The hormone oxytocin modulates molecular pathways associated with autism in gut cells, according to unpublished research presented Saturday at the Society for Neuroscience annual meeting in New Orleans.
Men with a common autism-linked variant of CD38, a gene that regulates levels of the ‘trust hormone’ oxytocin, benefit more from the hormone than do those with other variants, according to a study published in the May issue of Neuropsychopharmacology.
Individuals with autism are more likely than controls to have small, rare duplications or deletions of stretches of DNA in genes that play a role in dampening signals in the brain, according to a study published 2 April in Molecular Autism.
Individuals with fragile X syndrome make slightly more eye contact in stressful social situations after taking oxytocin compared with placebo.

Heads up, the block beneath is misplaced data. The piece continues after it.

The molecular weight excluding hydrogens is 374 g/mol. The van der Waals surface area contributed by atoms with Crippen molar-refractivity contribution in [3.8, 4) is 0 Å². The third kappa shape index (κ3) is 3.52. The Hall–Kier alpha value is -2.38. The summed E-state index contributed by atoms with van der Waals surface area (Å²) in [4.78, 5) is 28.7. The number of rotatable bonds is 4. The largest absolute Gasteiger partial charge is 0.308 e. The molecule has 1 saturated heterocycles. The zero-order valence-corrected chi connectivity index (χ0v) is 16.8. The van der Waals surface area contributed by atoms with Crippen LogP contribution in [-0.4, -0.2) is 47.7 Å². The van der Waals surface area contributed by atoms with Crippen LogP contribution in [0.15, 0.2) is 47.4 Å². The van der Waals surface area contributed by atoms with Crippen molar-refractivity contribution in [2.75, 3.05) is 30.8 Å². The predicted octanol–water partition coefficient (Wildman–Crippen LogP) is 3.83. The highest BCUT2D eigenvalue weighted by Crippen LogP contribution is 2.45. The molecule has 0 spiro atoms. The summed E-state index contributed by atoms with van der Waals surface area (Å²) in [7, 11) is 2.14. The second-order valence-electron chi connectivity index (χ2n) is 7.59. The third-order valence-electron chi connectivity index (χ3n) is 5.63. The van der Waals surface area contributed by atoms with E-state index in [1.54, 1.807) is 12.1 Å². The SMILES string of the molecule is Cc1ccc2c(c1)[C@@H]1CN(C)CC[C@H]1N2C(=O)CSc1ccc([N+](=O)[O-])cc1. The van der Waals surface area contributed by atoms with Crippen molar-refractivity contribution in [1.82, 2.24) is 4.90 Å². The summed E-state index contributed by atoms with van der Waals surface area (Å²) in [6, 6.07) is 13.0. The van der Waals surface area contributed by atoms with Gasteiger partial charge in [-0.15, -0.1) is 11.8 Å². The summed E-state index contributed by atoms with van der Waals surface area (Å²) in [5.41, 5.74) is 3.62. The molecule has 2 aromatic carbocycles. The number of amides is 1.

Children with autism have less brain matter than normal in a region that synthesizes the social hormones oxytocin and vasopressin, according to a study published 29 April in Biological Psychiatry.
Children with autism have fewer DNA modifications that regulate gene expression compared with healthy siblings and controls, and show evidence of DNA damage, according to a study published 26 April in the Journal of Autism and Developmental Disorders.